The pages of history and stunning natural beauty blend seamlessly as you cruise the colour-drenched shores of Canada & New England. Visit the iconic lighthouse at Peggy’s Cove in Halifax, return to the Gilded Age in Newport and stroll down Boston’s historic Freedom Trail. Or ascend Cadillac Mountain in picturesque Acadia National Park for one of the “Best National Park Experiences,” according to Lonely Planet. On board, you’ll dine like a New Englander on succulent crab cakes and lobster as the allure of the northern seaboard embraces you — and leaves you changed forever. Canada & New England cruises are truly spectacular, and we decided that seeing as the Autumn or shall we say “Fall” is not too far away, what better time than to consider a cruise to this stunning part of the world? With that in mind, here’s our guide to exploring the beautiful destination that is Quebec, often the starting or finishing point for a wide range of Canada & new England sailings.
Destination Guide: Quebec
Cruising to Quebec is a very unique experience, and while you’ll find yourself sailing through the classic Canadian landscape and enjoying the North American lifestyle, you’ll also find an atmosphere that’s not quite as far separated from our own as you may think. Quebec is the only region in the North American continent to claim French as its sole official language, and more than 80 percent of Québécois speak French as their first language.
Having been a French colony for more than 200 years, the province maintains close links to Europe, and in many ways the sights, especially of Quebec City’s old town district, are very Mediterranean in style. What makes it fascinating, however, is that the province’s proximity to the United States (Quebec borders Maine, New Hampshire, Vermont, and upstate New York), means that it has also drawn more modern influences from these states, creating one of the most diverse and unpredictable destinations in North America.
Where You’ll Dock
Most major cruise lines dock into Quebec City, the capital of the Province. The city holds a prime location overlooking the picturesque St Lawrence River, and offers views across to Maine’s northern wilderness. Many travellers enjoy arriving into Quebec City as it offers the best of both worlds – there’s easy access to some of the region’s most breathtaking natural sights, such as Montmorency Falls, yet there’s also plenty of fun to be had in the city itself, such as shopping malls, restaurants, and sightseeing cruises along the river.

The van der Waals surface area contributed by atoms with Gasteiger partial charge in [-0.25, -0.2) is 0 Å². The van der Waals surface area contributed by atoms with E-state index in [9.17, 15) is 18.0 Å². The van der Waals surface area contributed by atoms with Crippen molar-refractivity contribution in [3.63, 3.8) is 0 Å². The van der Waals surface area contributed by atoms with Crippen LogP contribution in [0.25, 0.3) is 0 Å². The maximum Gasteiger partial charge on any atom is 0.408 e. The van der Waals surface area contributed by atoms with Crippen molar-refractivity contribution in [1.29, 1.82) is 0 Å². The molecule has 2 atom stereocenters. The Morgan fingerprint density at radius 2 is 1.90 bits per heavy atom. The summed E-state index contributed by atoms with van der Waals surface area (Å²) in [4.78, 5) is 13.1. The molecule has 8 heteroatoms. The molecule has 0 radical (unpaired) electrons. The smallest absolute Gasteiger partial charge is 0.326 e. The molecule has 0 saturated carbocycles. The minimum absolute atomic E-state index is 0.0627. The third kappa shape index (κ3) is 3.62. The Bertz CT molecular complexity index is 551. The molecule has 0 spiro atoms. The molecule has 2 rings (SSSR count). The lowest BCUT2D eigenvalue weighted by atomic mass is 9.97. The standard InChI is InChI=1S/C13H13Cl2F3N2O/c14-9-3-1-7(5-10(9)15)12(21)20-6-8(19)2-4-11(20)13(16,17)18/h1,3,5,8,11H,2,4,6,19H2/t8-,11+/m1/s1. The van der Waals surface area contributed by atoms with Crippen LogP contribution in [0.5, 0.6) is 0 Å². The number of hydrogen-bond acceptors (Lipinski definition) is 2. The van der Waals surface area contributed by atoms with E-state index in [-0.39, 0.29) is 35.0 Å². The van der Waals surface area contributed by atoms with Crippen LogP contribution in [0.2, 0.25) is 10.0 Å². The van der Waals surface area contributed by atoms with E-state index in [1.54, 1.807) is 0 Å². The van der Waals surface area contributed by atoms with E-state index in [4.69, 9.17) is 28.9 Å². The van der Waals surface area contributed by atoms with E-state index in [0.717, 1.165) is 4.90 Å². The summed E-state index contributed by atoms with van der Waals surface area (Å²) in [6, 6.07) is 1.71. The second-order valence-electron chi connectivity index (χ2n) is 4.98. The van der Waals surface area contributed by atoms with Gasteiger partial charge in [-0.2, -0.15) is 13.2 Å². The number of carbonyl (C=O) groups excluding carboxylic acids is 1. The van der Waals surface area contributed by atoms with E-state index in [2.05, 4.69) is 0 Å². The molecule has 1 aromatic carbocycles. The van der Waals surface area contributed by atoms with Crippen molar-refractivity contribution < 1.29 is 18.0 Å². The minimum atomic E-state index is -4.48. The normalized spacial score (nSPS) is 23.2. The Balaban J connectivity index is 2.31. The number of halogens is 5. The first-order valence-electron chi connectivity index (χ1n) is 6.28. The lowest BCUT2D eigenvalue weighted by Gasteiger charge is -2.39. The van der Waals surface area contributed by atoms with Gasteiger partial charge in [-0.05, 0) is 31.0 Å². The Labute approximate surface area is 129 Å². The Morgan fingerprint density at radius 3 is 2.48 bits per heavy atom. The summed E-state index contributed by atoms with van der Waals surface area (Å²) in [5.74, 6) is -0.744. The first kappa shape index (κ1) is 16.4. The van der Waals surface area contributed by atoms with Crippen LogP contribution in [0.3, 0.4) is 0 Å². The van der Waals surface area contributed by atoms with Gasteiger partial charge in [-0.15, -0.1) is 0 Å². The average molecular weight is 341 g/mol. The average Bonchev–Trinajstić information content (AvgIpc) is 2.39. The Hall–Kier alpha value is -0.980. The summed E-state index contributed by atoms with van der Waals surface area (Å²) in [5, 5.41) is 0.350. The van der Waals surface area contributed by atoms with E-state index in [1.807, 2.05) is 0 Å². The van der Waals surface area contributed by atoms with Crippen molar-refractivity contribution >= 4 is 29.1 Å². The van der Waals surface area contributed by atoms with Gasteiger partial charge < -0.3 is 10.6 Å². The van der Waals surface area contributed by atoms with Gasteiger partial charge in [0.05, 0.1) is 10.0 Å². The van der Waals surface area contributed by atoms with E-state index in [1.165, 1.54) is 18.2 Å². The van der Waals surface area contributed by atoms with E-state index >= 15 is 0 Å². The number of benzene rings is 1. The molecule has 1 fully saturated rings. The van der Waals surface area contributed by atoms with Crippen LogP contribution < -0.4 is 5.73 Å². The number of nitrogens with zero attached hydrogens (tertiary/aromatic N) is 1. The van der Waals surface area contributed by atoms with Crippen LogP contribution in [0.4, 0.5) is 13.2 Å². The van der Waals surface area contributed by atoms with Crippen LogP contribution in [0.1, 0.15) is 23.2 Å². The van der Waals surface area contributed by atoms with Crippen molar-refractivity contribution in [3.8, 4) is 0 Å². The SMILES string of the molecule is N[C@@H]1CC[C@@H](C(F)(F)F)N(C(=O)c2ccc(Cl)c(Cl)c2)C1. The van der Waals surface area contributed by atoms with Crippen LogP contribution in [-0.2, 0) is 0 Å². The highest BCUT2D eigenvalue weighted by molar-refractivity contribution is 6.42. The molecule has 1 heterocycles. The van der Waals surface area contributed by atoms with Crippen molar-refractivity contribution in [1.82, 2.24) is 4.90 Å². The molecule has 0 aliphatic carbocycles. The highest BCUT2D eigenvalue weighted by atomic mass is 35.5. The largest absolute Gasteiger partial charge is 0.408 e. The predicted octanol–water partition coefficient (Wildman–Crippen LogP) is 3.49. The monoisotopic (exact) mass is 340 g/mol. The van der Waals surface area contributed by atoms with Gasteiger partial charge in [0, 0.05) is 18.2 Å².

A small number of cruise lines also offer itineraries that dock into Saguenay, located inland along the River Saguenay that runs between the St Lawrence River and St Jean Lake. As the river is relatively narrow, only smaller ships can navigate the waters, so if you’re keen to make a stop in Saguenay, check out ships such as Holland America’s MS Maasdam, Seabourn’s Seabourn Quest, and Fred Olsen’s Balmoral which have all offered Saguenay cruises in the past.
Things to See and Do
If you’re visiting Quebec City, you really are presented with the best of both worlds – stay in the city itself and marvel at the two very distinct districts of the old town and new town, or take an excursion a little further afield to see some of Quebec’s most rugged and rural sights.
Quebec City’s Old & New Towns
Old town Quebec is stereotypical of the old towns of the Mediterranean, with narrow, cobbled streets, winding alleys, and awe inspiring architecture. It’s here you’ll see Quebec’s Palace Royale, Chateau Frontenac, and have the chance to stroll along riverside boardwalks. However, just a short distance away you’ll find Quebec City’s Grande Allee – the city’s shopping and nightlife district. Cozy restaurants offer outdoor seating for a true continental feel, you can pop in to a bar for a quiet drink or make a night of it at one of the many upscale clubs, or shop ‘til you drop in the rows of designer stores which give the Champs-Elysee a run for its money!
Located approximately 10 miles from the heart of Quebec City, many cruise lines offer bike tours to see the falls in all their glory, helping you to keep fit on your shore days. Starting 83 metres up the cliff face (which, interestingly, is 30 metres higher than Niagara Falls), the gushing and crashing of the waters is truly mesmerising. There are two cycling paths here, one that runs alongside the river and another that raises high above the falls or, if you’d rather just relax, there are many places to bust out a picnic, or simply unwind, gazing out across a beautiful backdrop.